“The simple reason why managing an Indian curry restaurant or any restaurant isn’t recommended with a ‘Management’ visa”

Many of my clients come from countries surrounding India, such as India, Pakistan, and Nepal, so I often receive inquiries from individuals from these countries saying, “I want to apply for a 'Management’ visa to run a curry restaurant." However, fundamentally, I do not recommend managing a curry restaurant. The reason is quite simple: it’s not profitable. The idea that “because you are Indian, you can easily do business by opening a curry restaurant" is clearly a simplistic notion, and conversely, the number of closures is quite significant.

Firstly, is there really a high demand for Indian curry in Japan?

Although curry is often referred to as Japan’s national dish, Japanese people mainly spend money on “home-made curry." Even if they dine out for curry, it’s probably only once a week or even less, right? As evidence, the major curry chains consist mainly of Coco Ichibanya, with the rest being medium-sized or individually operated curry restaurants. Also, while curry is offered at set meal restaurants and beef bowl chains, it’s not the main dish but rather one of the menu items. It might be hard for almost 100% of Indians, who eat curry regularly, to understand, but Japanese people have limited opportunities to eat curry outside, as they often have it at home. In that sense, generating significant revenue from a curry restaurant is basically (though there are exceptions) unrealistic. In fact, most of my clients have monthly sales of less than 1 million yen, with many ranging from 500,000 to 700,000 yen, and annual sales of less than 10 million yen.

A simple calculation shows why you can’t run a restaurant with a “Management" visa

Since the “Management" visa is for business owners, you cannot perform tasks such as cooking or serving in a restaurant. The concept of an owner-chef does not exist in Japanese work visas. Therefore, chefs and waiters must be hired separately. With that premise, let’s calculate the monthly revenue: Sales: 1,000,000 yen Expenses: Staff salaries: 2 chefs, 1 waiter x 200,000 yen = 600,000 yen Purchase: 200,000 yen (assuming a cost rate of 20%. If it’s 30%, then 300,000 yen) Rent: 150,000 yen Utilities: 50,000 yen Other expenses (communication costs, advertising expenses, consumables, etc.): 100,000 yen Total expenses: 1,100,000 yen At this point, there is already a deficit of 100,000 yen. Moreover, you cannot pay yourself a salary.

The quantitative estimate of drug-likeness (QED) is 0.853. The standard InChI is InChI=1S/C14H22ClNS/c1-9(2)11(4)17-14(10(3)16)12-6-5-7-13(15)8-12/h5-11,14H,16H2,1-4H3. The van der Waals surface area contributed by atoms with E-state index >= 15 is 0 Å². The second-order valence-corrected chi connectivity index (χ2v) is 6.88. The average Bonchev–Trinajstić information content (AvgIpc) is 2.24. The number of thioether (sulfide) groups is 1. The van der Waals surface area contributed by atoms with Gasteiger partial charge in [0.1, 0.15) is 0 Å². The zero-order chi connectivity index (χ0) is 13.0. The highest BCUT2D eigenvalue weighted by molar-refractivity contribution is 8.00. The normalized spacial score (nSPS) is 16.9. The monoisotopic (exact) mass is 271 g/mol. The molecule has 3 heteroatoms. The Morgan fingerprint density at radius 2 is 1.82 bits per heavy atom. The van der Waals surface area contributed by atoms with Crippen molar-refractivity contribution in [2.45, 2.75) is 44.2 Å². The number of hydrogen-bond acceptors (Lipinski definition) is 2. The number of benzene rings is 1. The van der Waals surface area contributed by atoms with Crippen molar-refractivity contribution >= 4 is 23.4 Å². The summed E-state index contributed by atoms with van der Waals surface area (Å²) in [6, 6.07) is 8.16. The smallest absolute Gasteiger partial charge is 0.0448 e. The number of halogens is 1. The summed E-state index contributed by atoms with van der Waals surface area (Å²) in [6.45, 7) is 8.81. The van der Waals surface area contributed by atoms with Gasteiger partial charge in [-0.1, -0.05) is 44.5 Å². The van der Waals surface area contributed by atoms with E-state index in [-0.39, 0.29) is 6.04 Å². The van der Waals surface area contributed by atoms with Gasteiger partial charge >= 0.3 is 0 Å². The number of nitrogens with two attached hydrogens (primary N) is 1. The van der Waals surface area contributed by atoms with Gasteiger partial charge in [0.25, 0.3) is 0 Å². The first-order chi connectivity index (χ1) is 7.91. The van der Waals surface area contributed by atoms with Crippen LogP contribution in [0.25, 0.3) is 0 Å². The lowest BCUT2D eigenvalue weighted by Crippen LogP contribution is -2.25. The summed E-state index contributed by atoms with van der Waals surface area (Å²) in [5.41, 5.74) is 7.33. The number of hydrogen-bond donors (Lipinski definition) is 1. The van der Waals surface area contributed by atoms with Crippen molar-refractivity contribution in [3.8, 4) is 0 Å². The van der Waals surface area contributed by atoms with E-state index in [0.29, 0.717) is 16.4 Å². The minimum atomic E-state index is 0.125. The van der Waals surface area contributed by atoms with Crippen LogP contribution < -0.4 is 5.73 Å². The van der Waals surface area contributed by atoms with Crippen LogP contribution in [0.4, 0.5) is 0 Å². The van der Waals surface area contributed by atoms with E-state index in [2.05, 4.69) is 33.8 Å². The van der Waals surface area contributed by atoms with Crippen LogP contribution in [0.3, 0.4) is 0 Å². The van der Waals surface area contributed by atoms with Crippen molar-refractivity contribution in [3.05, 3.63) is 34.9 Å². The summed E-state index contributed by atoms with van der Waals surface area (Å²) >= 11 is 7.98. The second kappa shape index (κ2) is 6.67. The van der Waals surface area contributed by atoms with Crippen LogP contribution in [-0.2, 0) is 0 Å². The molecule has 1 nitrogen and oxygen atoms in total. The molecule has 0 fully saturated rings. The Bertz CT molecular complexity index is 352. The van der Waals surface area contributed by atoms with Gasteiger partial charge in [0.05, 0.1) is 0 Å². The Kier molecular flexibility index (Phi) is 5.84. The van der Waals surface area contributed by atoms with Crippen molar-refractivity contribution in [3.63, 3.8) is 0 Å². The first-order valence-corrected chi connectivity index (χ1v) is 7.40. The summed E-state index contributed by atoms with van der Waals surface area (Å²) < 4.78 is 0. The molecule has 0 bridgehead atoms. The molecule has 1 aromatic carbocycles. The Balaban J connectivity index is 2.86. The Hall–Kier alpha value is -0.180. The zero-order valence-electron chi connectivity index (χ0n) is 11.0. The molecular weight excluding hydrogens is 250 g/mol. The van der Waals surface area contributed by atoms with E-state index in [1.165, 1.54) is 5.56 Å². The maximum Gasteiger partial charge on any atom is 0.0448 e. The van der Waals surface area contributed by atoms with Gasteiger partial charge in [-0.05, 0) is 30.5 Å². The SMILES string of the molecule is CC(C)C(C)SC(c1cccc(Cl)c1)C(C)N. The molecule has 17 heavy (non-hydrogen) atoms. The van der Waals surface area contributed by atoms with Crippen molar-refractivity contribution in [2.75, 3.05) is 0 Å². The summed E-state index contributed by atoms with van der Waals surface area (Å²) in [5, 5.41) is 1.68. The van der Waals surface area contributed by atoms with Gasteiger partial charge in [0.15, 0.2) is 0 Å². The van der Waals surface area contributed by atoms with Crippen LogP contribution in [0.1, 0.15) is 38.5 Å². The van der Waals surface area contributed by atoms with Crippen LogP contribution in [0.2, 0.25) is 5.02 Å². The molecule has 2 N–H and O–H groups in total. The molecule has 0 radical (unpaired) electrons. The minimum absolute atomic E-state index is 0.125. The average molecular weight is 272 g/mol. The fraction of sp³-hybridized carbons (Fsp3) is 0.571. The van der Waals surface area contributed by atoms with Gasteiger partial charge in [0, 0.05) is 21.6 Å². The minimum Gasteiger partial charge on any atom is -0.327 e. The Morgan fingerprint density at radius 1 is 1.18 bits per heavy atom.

How can foreigners make a profit from running a restaurant?

Despite this, there are foreigners who continue to run restaurants, so let’s consider the reasons for that. The most common scenario is when someone who was originally a cook obtains a “Management" visa and manages the restaurant with all employees being family members. In this case, it is common for the owner to continue working as a cook, which can be considered illegal activity. Therefore, if you want to make a proper profit, a foreigner who was originally a cook can obtain permanent residency and, using that qualification, can run a restaurant, thus making a certain profit. Also, for owners from countries like India, Pakistan, and Bangladesh, many restaurants do not serve alcohol for religious reasons. Unfortunately, restaurants that don’t serve alcohol struggle in Japan. While alcohol sales are significant, more importantly, families or groups who want to drink alcohol will not choose those restaurants. Like Japanese-owned restaurants, it’s necessary to enhance lunch menus as well as dinner party menus and actively advertise to secure reservations.


Posted by MurasugiShinnosuke